BERLIN, Sept. 14 (Xinhua) -- A 69 percent majority of working mothers with underage children worked part-time in Germany in 2017 compared with only 6 percent of working fathers, official figures published on Friday by the Federal Statistical Office (Destatis) show.
This gender gap is typical of the so-called "modernized breadwinner model" which describes a family in which the father works full-time while the mother only works part time, according to the German Institute for Economic Research (DIW).
Speaking to Xinhua on Friday, Mark Fallak from the Institute of Labor Economics (IZA), attributes the gender gap in part-time employment to three main factors. First, "many families adhere to the traditional male breadwinner model". Secondly, "there is still a shortage of high-quality, affordable daycare facilities" for children and thirdly, the German tax system would create "disincentives for both parents to work full time".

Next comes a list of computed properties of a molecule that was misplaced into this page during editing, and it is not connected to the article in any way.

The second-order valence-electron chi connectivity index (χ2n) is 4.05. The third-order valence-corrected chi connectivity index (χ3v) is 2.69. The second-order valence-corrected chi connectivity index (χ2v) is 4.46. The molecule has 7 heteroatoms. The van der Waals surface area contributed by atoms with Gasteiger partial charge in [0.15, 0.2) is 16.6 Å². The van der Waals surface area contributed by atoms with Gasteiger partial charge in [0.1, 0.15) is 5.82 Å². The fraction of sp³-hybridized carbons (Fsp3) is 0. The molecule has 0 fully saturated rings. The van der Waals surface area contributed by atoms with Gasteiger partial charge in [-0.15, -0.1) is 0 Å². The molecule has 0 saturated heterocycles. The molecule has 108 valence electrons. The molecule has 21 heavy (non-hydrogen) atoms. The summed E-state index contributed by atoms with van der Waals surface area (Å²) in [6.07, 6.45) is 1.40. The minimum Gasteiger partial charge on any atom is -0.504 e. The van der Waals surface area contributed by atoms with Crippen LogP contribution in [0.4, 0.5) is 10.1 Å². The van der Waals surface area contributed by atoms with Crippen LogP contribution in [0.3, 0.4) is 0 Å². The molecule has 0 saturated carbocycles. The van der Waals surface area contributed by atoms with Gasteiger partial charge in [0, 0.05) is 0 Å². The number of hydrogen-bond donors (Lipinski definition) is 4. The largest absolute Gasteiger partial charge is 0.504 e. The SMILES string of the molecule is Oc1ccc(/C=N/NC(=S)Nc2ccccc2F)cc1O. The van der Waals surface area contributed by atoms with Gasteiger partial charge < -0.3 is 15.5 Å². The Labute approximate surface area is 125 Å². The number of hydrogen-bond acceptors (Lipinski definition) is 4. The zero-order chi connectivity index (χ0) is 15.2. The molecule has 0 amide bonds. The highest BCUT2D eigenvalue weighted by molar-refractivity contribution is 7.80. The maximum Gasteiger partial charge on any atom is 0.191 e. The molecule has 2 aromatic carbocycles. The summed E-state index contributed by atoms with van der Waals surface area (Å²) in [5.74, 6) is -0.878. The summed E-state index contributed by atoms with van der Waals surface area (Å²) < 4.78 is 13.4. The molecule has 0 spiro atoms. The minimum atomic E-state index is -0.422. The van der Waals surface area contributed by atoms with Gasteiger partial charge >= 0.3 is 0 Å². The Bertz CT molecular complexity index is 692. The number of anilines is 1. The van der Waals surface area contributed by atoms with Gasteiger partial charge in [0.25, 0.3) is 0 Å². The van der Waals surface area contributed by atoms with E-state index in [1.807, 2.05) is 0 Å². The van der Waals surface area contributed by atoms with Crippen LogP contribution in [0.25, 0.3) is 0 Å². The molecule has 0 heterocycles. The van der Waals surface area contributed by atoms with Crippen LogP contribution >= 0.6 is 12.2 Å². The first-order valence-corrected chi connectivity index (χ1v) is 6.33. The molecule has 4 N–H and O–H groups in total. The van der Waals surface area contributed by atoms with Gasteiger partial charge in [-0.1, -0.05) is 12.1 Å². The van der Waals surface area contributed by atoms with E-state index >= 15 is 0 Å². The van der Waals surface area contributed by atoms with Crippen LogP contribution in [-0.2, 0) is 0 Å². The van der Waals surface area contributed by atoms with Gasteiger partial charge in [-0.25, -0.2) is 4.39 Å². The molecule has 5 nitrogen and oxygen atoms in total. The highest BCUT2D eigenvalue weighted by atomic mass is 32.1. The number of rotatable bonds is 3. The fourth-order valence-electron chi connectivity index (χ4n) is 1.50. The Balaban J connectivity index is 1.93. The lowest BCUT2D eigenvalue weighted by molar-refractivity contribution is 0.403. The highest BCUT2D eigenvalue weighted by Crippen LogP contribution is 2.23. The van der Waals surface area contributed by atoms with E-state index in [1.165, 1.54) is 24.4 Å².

According to a study from February by the Institute of the German Economic Institute (IW), Germany lacks almost 300,000 places at daycare facilities for children under the age of three.
Across the country, mothers in western Germany are much more likely to work in part-time jobs compared to eastern Germany. In 2017, 49 percent of mothers with small children worked part-time in eastern Germany compared with 74 percent in western Germany.
Female labor market participation is generally higher in the east than in the west. This divergence reflects the different historical and socio-economic backgrounds of the two regions.
The results are based on a micro-census for which 1 percent of German households are surveyed annually. Only persons aged 15-64 living in the same household are included in this survey.